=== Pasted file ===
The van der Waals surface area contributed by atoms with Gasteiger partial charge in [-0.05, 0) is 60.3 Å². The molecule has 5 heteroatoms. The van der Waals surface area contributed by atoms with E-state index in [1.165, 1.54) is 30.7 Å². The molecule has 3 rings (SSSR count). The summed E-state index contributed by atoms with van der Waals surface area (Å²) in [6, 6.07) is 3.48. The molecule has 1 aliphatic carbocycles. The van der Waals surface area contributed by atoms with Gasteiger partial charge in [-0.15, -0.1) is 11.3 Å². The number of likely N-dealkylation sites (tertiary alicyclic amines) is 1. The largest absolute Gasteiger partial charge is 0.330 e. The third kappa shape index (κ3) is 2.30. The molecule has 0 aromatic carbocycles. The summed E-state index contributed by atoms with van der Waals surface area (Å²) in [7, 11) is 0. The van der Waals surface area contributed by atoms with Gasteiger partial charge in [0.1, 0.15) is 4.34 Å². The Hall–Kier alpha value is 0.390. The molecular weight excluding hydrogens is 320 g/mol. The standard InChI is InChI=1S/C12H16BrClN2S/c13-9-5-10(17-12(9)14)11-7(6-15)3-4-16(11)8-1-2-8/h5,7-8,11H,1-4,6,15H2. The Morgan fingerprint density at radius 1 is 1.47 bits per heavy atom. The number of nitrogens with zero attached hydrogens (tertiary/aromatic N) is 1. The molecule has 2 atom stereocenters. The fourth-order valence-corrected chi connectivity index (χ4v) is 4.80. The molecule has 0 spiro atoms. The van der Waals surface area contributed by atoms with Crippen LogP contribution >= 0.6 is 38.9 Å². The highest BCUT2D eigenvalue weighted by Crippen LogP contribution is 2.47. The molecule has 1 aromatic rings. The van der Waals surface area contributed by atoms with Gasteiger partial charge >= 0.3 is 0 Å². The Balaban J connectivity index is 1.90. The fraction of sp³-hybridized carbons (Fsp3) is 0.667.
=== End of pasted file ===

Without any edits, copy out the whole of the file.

The van der Waals surface area contributed by atoms with Gasteiger partial charge in [-0.05, 0) is 60.3 Å². The molecule has 5 heteroatoms. The van der Waals surface area contributed by atoms with E-state index in [1.165, 1.54) is 30.7 Å². The molecule has 3 rings (SSSR count). The summed E-state index contributed by atoms with van der Waals surface area (Å²) in [6, 6.07) is 3.48. The molecule has 1 aliphatic carbocycles. The van der Waals surface area contributed by atoms with Gasteiger partial charge in [-0.15, -0.1) is 11.3 Å². The number of likely N-dealkylation sites (tertiary alicyclic amines) is 1. The largest absolute Gasteiger partial charge is 0.330 e. The third kappa shape index (κ3) is 2.30. The molecule has 0 aromatic carbocycles. The summed E-state index contributed by atoms with van der Waals surface area (Å²) in [7, 11) is 0. The van der Waals surface area contributed by atoms with Gasteiger partial charge in [0.1, 0.15) is 4.34 Å². The Hall–Kier alpha value is 0.390. The molecular weight excluding hydrogens is 320 g/mol. The standard InChI is InChI=1S/C12H16BrClN2S/c13-9-5-10(17-12(9)14)11-7(6-15)3-4-16(11)8-1-2-8/h5,7-8,11H,1-4,6,15H2. The Morgan fingerprint density at radius 1 is 1.47 bits per heavy atom. The number of nitrogens with zero attached hydrogens (tertiary/aromatic N) is 1. The molecule has 2 atom stereocenters. The fourth-order valence-corrected chi connectivity index (χ4v) is 4.80. The molecule has 0 spiro atoms. The van der Waals surface area contributed by atoms with Crippen LogP contribution >= 0.6 is 38.9 Å². The highest BCUT2D eigenvalue weighted by Crippen LogP contribution is 2.47. The molecule has 1 aromatic rings. The van der Waals surface area contributed by atoms with Gasteiger partial charge >= 0.3 is 0 Å². The Balaban J connectivity index is 1.90. The fraction of sp³-hybridized carbons (Fsp3) is 0.667.